Critiquing Inclusion at the Neoliberal University: An Analysis of Decoloniality and a Manifesto for Doing Decolonial Work

Foreword: My master’s thesis in Gender Studies written in 2021 under the supervision of Zerrin Cengiz at Utrecht University, the Netherlands. Due to the formatting of my thesis, below is an abstract and attached is the complete document.

Abstract: This research focuses on decoloniality and how to do decolonial work at the university to make it a space that is founded on inclusion and social justice. I conducted interviews with feminist scholars from different geo-political locations to understand what it means to do decolonial work in higher education institutions during my internship with RINGS in 2021. I analyse the data thematically to draw upon patterns and similarities, and selected because of the data, I focus on four axes for analysis: race, gender, class and (dis)ability. The fundamental understanding of doing decolonial work is the inherent challenge to hegemonic power structures which have remained in place since the official end of colonial administrations across the world and how these structures continue to oppress marginalised students at the university. I critique the university as a site of inclusion to show how thinking differently by adopting a feminist ethics of care approach and an intersectional lens may hold a path for restructuring the university built on inclusion. There are three domains to my analysis: teaching and knowledge production, access to the university, and ethics and care. Through these, I argue that decolonial work must involve a greater representation of marginalised communities, an increase in self-reflexive methods to understand our accountability in perpetuating social injustice, and a deeper engagement with those who have been oppressed by coloniality. Through envisioning the marginalised in relation to ourselves, we re-humanise oppressed bodies to generate caring relations which may lead to a way of thinking differently and restructuring the university as a site of inclusion. Finally, I show that we must find ways of thinking differently and restructuring the university as an institution founded upon social justice if we are to ever envision a future liberated from oppression.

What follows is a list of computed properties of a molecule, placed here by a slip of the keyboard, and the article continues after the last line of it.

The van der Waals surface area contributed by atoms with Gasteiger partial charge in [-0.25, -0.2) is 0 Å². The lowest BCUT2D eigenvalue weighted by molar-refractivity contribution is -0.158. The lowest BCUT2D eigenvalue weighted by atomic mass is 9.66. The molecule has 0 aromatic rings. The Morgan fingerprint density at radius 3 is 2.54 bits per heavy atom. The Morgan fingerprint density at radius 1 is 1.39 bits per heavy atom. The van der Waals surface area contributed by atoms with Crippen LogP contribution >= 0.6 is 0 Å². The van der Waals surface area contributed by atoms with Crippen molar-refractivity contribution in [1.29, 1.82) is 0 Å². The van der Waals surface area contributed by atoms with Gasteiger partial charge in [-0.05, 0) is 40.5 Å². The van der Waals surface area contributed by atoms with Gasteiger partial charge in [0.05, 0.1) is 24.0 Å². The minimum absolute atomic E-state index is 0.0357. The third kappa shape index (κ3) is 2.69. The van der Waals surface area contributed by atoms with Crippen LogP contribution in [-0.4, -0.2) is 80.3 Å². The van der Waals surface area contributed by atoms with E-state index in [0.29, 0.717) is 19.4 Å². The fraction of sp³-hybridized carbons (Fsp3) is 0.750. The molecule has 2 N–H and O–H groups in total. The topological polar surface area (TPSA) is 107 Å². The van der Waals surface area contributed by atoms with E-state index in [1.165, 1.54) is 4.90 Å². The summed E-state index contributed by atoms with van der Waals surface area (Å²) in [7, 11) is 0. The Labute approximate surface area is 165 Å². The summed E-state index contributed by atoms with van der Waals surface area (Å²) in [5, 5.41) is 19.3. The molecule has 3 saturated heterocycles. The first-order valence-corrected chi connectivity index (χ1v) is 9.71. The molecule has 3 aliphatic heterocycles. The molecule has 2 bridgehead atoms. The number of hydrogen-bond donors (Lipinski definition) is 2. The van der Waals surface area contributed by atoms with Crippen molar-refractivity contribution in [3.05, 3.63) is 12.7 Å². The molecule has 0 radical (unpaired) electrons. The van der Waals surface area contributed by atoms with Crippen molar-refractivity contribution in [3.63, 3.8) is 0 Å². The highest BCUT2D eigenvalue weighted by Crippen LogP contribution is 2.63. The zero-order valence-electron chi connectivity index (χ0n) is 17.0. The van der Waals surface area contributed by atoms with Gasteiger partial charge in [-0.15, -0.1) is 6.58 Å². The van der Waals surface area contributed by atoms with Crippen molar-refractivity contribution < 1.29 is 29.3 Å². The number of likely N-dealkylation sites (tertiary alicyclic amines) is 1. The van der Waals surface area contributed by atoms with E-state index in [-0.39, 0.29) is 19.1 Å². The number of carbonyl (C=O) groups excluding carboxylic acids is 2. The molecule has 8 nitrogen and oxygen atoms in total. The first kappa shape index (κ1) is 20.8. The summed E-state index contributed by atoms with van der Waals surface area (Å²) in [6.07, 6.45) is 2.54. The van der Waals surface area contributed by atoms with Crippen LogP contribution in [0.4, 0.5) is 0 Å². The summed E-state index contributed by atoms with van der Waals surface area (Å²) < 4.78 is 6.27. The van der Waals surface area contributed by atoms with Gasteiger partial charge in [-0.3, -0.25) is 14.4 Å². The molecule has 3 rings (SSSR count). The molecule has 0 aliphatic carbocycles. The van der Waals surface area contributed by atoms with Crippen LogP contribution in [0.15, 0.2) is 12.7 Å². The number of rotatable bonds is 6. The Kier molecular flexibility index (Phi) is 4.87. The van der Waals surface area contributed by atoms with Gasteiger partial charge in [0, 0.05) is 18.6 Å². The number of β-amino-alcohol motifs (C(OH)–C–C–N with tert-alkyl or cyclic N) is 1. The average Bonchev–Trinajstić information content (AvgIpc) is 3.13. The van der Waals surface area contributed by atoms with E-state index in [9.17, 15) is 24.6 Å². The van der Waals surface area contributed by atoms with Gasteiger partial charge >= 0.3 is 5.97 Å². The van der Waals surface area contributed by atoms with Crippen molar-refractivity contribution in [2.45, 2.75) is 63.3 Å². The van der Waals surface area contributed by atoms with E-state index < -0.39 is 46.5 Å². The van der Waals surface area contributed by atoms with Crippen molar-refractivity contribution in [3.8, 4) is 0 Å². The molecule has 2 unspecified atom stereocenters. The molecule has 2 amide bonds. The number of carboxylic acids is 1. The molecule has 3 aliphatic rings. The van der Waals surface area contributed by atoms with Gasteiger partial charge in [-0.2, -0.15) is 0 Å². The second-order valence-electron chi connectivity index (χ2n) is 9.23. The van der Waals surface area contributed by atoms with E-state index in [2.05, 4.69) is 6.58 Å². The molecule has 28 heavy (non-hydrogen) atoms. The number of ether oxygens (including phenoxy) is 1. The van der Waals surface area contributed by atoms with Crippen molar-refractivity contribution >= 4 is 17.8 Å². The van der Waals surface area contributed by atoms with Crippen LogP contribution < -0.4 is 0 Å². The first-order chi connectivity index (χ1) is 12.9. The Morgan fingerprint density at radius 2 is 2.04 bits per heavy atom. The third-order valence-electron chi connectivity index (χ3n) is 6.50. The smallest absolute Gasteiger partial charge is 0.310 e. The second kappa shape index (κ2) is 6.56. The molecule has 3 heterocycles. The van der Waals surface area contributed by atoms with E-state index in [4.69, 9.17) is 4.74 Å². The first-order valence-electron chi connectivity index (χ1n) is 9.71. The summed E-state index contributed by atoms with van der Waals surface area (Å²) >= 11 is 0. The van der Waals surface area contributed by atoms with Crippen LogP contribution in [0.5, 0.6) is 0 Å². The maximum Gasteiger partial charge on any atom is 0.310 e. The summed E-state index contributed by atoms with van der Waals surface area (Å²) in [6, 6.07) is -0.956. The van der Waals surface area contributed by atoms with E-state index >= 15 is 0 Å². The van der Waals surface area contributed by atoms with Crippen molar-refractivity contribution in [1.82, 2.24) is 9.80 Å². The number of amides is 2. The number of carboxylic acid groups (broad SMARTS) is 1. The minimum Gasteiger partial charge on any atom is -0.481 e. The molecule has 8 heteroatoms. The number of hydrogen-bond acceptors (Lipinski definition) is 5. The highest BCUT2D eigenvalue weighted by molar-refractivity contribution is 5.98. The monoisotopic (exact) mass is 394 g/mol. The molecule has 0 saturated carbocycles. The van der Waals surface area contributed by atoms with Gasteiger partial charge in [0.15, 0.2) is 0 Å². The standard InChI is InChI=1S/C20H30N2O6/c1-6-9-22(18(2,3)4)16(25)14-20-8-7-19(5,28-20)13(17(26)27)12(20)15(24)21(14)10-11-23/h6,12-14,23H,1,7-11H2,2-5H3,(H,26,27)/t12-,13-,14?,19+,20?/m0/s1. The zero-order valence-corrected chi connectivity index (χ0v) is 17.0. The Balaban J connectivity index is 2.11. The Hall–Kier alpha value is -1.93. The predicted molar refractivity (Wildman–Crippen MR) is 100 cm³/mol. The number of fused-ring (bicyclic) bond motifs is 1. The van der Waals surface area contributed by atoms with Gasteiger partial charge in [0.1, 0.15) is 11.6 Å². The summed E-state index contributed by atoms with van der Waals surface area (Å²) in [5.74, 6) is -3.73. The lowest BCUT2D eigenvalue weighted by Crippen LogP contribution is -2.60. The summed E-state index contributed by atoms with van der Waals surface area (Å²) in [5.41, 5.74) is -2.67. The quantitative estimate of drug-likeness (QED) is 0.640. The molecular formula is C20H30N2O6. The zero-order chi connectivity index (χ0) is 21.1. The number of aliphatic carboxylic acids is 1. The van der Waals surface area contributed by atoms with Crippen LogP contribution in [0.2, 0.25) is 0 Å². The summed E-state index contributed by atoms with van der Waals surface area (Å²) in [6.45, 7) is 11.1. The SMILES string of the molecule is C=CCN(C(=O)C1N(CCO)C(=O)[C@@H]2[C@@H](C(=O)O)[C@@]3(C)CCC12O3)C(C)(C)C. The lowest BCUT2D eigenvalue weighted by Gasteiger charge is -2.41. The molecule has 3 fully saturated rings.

Keywords: decoloniality, social justice, oppression, exclusion/inclusion, the university, students, intersectionality